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The World Health Organization is launching its Open Source Programme Office

Mala Kumar image

Mala Kumar @malakumar85

Director of Tech for Social Good, GitHub Social Impact
Bassem Dghaidi image

Bassem Dghaidi @link-

Senior Solution Architect, Expert Services, GitHub
Dusan Milovanovìc image

Dusan Milovanovìc @milovanovicdusan

Lead Health Intelligence Architect, EIOS, WHO

March 14, 2022 // Humanitarian ResponsePartnershipsDevelopers

Published on: March 14, 2022

A first in the UN system

Since June 2020, GitHub has supported the World Health Organization (WHO) through our Tech for Social Good and Expert Services teams. Over this period, GitHub has helped WHO strengthen its inner source (internal, organization-wide) software development processes. For the past eight months, GitHub has also supported the creation of a WHO Open Source Programme Office (OSPO). (1) While there are OSPOs in large tech companies, academic institutions, and governments, the WHO OSPO will be the first in the greater United Nations (UN) system.

Apply here to be the WHO OSPO Lead

How do OSPOs in the UN system differ from others?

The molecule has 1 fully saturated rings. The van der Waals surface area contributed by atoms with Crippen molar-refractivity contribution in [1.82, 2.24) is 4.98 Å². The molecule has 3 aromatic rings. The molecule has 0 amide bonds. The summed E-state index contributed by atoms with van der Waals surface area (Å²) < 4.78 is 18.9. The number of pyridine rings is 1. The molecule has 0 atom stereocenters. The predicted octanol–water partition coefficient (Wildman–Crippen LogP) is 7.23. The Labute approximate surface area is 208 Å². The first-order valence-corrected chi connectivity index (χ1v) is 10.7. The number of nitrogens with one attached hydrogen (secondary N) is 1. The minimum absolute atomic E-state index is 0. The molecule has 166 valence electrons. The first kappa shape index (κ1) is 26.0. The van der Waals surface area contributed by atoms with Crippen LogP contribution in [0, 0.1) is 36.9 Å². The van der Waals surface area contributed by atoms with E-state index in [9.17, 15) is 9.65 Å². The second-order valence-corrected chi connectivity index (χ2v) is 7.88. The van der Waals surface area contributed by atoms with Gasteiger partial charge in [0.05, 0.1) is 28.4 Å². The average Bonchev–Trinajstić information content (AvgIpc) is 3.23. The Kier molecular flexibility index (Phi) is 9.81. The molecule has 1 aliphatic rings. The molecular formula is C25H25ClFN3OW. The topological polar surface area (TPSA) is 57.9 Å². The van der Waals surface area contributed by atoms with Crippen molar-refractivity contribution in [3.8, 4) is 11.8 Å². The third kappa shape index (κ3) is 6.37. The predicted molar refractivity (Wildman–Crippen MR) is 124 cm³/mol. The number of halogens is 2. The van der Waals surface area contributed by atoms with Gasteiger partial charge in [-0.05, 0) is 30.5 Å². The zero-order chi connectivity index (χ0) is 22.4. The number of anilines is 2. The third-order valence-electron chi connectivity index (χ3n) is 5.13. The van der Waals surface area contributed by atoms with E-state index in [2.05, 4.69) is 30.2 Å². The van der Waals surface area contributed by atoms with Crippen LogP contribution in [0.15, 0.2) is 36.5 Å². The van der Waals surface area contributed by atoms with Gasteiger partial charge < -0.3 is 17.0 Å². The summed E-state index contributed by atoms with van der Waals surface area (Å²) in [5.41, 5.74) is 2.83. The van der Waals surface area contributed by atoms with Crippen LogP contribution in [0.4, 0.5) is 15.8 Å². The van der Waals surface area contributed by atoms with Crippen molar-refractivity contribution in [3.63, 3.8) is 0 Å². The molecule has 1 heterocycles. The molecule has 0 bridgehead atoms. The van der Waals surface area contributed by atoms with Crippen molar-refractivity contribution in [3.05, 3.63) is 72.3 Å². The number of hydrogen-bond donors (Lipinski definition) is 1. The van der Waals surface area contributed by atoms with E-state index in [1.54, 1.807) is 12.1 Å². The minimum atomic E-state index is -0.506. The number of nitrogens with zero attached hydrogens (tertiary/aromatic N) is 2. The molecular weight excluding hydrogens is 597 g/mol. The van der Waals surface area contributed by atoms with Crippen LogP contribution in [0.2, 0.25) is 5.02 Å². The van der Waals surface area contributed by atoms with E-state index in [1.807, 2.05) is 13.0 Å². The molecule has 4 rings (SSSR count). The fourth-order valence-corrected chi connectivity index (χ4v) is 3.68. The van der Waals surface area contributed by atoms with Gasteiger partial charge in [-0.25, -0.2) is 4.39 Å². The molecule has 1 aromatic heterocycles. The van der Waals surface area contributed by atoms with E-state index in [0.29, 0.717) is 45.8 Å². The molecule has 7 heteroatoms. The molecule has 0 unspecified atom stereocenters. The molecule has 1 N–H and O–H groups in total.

Technology is playing an increasingly important role in the design, development, and implementation of public health solutions, and open source software (OSS), tools, AI algorithms, data, and content are an important part of the public health technology ecosystem.

The primary purpose of an OSPO is to create capacity within an organization so that everyone feels empowered to use and develop open source solutions. Most organizations create OSPOs to establish open source strategies, processes, and policies. (2) In other sectors, OSPOs primarily focus on bettering organizational efficiency in open source engagement. While that’s certainly a benefit, there are unique considerations of an OSPO in the UN system.

More equitable access to open source employment

In some countries, UN agencies are one of the largest employers of technologists. Creating an OSPO in a UN agency may increase open source software (OSS) employment opportunities in low- and middle-income countries in sub-Saharan Africa, Latin America, and South/east Asia.

Digital Public Goods (DPGs)

OSPOs can be sustainable vehicles to create new and surface existing DPGs, which can reduce duplication of efforts in humanitarian crises and maximize funding. Contributing to DPGs can also further guidance on ethical use and development of open source. Read more about GitHub’s work with DPGs and the DPGA.

More transparency and opportunities to collaborate

Using and developing OSS often results in organizational culture shifts to more transparency and collaboration. An OSPO in the UN can facilitate this change in the tools it uses, the policies it sets, and openness and support it provides to its staff.

Scoping a WHO OSPO

Creating a WHO OSPO required building off of existing resources, such as the TODO group’s guides. WHO’s internal organizational knowledge and GitHub’s expertise in open source software were also critical.

Scoping Process